All participants were tested in groups of 80 to 200, under examination conditions in their school exam hall. Each session was led by a researcher and invigilated by the participants’ teachers. Mathematics tests were administered prior to the MA and TA questionnaires.


Our main interest was to examine the interrelationship of MA, TA and maths performance as well as their relation to gender. Hence, in order to assure comparability across year groups, the data was standardized separately for each year group, using the mean and standard deviation of each year group. First, a Multivariate Analysis of Variance (MANOVA) was run on MA, TA and performance scores as dependent variables with factors gender (male vs. female) and school year (Year 7 vs. Year 8 vs. Year 10). Then univariate Analyses of Variance (ANOVAs) were run on each dependent variable with factors and gender and year. Other ANOVAs were run separately for girls and boys with a year factor. Pearson correlations were computed with MA, TA and performance. Partial correlations were used to control for the effect of TA. Simultaneous multiple linear regression was used to assess the relationship of mathematics performance, MA and TA. MA and TA were used as predictors of mathematics performance.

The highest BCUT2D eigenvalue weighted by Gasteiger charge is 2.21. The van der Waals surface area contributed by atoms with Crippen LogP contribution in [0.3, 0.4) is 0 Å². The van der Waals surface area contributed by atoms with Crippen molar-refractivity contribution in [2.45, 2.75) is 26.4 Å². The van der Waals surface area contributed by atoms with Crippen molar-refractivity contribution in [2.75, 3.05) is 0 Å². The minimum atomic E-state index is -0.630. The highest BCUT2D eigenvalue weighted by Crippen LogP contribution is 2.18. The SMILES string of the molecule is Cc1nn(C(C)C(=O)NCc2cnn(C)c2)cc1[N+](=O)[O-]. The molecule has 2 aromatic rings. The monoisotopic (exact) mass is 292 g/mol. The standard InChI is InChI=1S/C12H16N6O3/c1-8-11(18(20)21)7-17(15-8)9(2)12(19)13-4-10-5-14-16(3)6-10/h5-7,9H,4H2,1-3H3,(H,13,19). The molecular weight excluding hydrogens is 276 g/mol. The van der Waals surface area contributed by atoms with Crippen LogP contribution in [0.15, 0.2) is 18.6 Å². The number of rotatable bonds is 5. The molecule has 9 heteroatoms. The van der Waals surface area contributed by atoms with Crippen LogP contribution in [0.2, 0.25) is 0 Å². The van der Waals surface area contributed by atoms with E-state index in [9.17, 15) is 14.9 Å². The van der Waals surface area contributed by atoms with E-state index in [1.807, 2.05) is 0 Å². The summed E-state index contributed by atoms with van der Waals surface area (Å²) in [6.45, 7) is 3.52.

Additional file 1: Figure S1 demonstrates the MA scores of excluded participants: scores cover the whole available spectrum. In this sample the mean ± standard deviation of MA was 0.62 ± 1.35 (minimum; -1.98; maximum: 3.56) which fits the group average. The following describes the results from the main sample.

Gender differences on the three measures are depicted in Figure 1. The MANOVA found the gender factor highly significant (Wilks: F(3, 427) = 11.57; p <0.0001). According to univariate ANOVAs mathematics test performance was not different between girls and boys (−0.08 vs. 0.04 standard deviations; p = 0.2). In contrast, MA was 0.33 standard deviations higher in girls than in boys (0.2 vs. -0.13 standard deviations; F(2, 429) = 11.52; p = 0.0007). In addition, TA was also 0.55 standard deviations higher in girls than in boys (0.34 vs. -0.21 standard deviations; F(2, 429) = 33.51; p <0.0001). There were no other significant effects.